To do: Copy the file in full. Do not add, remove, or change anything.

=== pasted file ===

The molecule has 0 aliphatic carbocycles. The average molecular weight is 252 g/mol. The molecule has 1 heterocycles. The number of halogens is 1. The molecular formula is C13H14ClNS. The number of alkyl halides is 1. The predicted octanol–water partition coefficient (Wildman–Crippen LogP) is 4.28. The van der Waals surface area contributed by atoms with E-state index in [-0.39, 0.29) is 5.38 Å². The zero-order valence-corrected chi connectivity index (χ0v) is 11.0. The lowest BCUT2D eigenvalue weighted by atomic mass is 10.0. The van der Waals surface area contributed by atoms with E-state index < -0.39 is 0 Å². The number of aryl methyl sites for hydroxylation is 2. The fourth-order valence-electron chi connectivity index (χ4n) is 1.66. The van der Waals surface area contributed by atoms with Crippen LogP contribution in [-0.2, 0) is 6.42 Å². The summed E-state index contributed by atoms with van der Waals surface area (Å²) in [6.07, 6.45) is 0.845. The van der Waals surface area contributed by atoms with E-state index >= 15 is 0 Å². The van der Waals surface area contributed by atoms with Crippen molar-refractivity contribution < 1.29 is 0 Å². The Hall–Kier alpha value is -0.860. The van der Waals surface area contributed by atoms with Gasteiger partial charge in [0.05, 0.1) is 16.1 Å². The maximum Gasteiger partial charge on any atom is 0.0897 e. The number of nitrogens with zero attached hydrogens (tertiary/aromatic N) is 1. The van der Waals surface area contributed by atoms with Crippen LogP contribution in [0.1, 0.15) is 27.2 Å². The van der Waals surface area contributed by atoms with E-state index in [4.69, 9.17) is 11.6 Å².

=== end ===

The molecule has 0 aliphatic carbocycles. The average molecular weight is 252 g/mol. The molecule has 1 heterocycles. The number of halogens is 1. The molecular formula is C13H14ClNS. The number of alkyl halides is 1. The predicted octanol–water partition coefficient (Wildman–Crippen LogP) is 4.28. The van der Waals surface area contributed by atoms with E-state index in [-0.39, 0.29) is 5.38 Å². The zero-order valence-corrected chi connectivity index (χ0v) is 11.0. The lowest BCUT2D eigenvalue weighted by atomic mass is 10.0. The van der Waals surface area contributed by atoms with E-state index < -0.39 is 0 Å². The number of aryl methyl sites for hydroxylation is 2. The fourth-order valence-electron chi connectivity index (χ4n) is 1.66. The van der Waals surface area contributed by atoms with Crippen LogP contribution in [-0.2, 0) is 6.42 Å². The summed E-state index contributed by atoms with van der Waals surface area (Å²) in [6.07, 6.45) is 0.845. The van der Waals surface area contributed by atoms with E-state index >= 15 is 0 Å². The van der Waals surface area contributed by atoms with Crippen molar-refractivity contribution < 1.29 is 0 Å². The Hall–Kier alpha value is -0.860. The van der Waals surface area contributed by atoms with Gasteiger partial charge in [0.05, 0.1) is 16.1 Å². The maximum Gasteiger partial charge on any atom is 0.0897 e. The number of nitrogens with zero attached hydrogens (tertiary/aromatic N) is 1. The van der Waals surface area contributed by atoms with Crippen LogP contribution in [0.1, 0.15) is 27.2 Å². The van der Waals surface area contributed by atoms with E-state index in [4.69, 9.17) is 11.6 Å².